As one of the eight schools of the University of Medicine and Dentistry of New Jersey with 2,800 full-time and volunteer faculty, Robert Wood Johnson Medical School encompasses 22 basic science and clinical departments, hosts centers and institutes including The Cancer Institute of New Jersey, the Child Health Institute of New Jersey, the Center for Advanced Biotechnology and Medicine, the Environmental and Occupational Health Sciences Institute, and the Stem Cell Institute of New Jersey. The medical school maintains educational programs at the undergraduate, graduate and postgraduate levels for more than 1,500 students on its campuses in New Brunswick, Piscataway, and Camden, and provides continuing education courses for health care professionals and community education programs. To learn more about UMDNJ-Robert Wood Johnson Medical School, log on to rwjms.umdnj.edu. Find us online at www.Facebook.com/RWJMS and www.twitter.com/UMDNJ_RWJMS.
Jennifer Forbes | Newswise Science News
Zebrafish's near 360 degree UV-vision knocks stripes off Google Street View
22.06.2018 | University of Sussex
New cellular pathway helps explain how inflammation leads to artery disease
22.06.2018 | Cedars-Sinai Medical Center
In a recent publication in the renowned journal Optica, scientists of Leibniz-Institute of Photonic Technology (Leibniz IPHT) in Jena showed that they can accurately control the optical properties of liquid-core fiber lasers and therefore their spectral band width by temperature and pressure tuning.
Already last year, the researchers provided experimental proof of a new dynamic of hybrid solitons– temporally and spectrally stationary light waves resulting...
Scientists from the University of Freiburg and the University of Basel identified a master regulator for bone regeneration. Prasad Shastri, Professor of...
Moving into its fourth decade, AchemAsia is setting out for new horizons: The International Expo and Innovation Forum for Sustainable Chemical Production will take place from 21-23 May 2019 in Shanghai, China. With an updated event profile, the eleventh edition focusses on topics that are especially relevant for the Chinese process industry, putting a strong emphasis on sustainability and innovation.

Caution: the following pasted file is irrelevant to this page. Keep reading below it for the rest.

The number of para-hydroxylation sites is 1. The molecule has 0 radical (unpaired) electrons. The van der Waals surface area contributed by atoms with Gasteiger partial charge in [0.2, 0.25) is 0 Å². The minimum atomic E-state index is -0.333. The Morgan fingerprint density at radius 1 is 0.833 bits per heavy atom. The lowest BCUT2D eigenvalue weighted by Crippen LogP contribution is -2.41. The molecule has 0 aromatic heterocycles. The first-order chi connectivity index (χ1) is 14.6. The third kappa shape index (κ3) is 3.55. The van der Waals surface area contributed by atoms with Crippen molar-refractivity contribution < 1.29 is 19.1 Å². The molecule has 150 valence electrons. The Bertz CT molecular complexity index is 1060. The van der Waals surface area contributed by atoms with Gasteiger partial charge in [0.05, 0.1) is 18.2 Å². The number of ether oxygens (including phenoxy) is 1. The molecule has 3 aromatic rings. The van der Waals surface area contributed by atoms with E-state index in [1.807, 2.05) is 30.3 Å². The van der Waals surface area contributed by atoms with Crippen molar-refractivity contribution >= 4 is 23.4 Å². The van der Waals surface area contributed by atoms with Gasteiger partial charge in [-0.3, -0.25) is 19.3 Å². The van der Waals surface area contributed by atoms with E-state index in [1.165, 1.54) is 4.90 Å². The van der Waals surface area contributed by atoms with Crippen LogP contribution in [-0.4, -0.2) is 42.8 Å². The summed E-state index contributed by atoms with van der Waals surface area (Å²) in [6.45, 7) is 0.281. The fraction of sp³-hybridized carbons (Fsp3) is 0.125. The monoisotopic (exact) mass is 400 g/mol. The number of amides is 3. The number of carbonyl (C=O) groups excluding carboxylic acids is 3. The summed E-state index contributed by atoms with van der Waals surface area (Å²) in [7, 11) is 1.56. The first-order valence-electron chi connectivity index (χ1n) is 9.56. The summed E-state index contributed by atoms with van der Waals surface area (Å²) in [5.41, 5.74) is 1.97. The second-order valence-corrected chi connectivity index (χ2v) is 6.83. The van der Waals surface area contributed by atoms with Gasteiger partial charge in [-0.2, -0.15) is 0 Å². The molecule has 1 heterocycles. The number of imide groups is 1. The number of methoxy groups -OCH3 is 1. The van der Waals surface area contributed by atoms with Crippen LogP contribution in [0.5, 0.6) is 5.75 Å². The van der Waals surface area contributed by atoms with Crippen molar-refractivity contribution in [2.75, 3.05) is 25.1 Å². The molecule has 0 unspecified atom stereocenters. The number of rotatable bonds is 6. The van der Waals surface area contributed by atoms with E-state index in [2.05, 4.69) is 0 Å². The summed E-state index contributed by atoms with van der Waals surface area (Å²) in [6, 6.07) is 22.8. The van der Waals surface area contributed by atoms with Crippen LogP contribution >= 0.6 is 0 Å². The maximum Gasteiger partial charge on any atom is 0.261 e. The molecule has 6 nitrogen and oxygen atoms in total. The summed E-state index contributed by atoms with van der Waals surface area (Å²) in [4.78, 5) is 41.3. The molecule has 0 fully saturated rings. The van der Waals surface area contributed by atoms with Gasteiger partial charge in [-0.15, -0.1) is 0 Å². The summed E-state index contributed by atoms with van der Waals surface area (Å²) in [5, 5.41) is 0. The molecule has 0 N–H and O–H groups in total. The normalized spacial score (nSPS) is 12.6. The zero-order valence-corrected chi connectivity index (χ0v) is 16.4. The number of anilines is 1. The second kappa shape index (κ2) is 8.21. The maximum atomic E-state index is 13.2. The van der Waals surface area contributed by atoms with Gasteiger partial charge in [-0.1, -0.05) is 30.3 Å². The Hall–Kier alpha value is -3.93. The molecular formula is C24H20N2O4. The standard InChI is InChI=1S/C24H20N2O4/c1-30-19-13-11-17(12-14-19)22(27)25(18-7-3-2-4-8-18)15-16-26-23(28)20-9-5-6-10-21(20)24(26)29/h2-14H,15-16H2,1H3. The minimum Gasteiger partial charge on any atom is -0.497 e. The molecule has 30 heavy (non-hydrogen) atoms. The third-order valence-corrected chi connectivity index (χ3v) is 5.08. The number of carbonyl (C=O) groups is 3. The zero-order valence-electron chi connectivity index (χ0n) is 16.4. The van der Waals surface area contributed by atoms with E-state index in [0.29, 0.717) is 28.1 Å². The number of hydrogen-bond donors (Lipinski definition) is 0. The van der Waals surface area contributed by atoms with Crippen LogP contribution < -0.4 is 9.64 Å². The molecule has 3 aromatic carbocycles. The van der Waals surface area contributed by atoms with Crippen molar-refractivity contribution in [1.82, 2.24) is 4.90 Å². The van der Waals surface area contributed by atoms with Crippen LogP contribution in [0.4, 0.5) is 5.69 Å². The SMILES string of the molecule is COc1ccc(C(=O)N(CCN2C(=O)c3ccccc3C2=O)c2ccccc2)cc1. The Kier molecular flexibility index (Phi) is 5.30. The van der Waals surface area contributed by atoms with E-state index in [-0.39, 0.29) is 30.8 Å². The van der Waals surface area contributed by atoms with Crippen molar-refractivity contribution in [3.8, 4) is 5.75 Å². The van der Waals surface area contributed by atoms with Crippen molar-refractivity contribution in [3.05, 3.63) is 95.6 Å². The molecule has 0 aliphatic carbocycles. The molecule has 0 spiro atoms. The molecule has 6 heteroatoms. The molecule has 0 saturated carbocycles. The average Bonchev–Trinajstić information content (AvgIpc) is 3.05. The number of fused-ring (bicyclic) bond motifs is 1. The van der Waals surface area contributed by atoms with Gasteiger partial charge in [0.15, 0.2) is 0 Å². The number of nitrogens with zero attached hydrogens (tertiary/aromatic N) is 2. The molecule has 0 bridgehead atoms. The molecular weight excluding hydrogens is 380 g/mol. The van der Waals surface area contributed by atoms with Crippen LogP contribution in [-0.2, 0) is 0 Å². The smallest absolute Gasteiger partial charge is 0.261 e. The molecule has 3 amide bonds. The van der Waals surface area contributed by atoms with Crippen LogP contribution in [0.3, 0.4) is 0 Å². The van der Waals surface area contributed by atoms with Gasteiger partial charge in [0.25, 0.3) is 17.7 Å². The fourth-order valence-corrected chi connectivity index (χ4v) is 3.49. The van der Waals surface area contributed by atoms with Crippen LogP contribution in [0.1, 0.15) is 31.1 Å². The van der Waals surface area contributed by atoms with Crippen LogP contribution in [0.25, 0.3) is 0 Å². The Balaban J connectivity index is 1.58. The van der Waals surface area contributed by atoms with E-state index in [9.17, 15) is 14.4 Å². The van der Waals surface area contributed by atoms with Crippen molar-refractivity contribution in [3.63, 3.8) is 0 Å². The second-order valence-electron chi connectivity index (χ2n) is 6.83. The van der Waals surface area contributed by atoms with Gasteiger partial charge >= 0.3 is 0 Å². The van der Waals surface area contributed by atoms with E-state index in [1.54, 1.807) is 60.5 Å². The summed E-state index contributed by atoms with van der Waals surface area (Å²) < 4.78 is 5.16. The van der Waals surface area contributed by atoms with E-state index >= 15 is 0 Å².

Founded in 1989 as a spin-off of ACHEMA to cater to the needs of China’s then developing industry, AchemAsia has since grown into a platform where the latest...
The BMBF-funded OWICELLS project was successfully completed with a final presentation at the BMW plant in Munich. The presentation demonstrated a Li-Fi communication with a mobile robot, while the robot carried out usual production processes (welding, moving and testing parts) in a 5x5m² production cell. The robust, optical wireless transmission is based on spatial diversity; in other words, data is sent and received simultaneously by several LEDs and several photodiodes. The system can transmit data at more than 100 Mbit/s and five milliseconds latency.
Modern production technologies in the automobile industry must become more flexible in order to fulfil individual customer requirements.
An international team of scientists has discovered a new way to transfer image information through multimodal fibers with almost no distortion - even if the fiber is bent. The results of the study, to which scientist from the Leibniz-Institute of Photonic Technology Jena (Leibniz IPHT) contributed, were published on 6thJune in the highly-cited journal Physical Review Letters.
Endoscopes allow doctors to see into a patient’s body like through a keyhole. Typically, the images are transmitted via a bundle of several hundreds of optical...
13.06.2018 | Event News
08.06.2018 | Event News
05.06.2018 | Event News
22.06.2018 | Materials Sciences
22.06.2018 | Earth Sciences
22.06.2018 | Life Sciences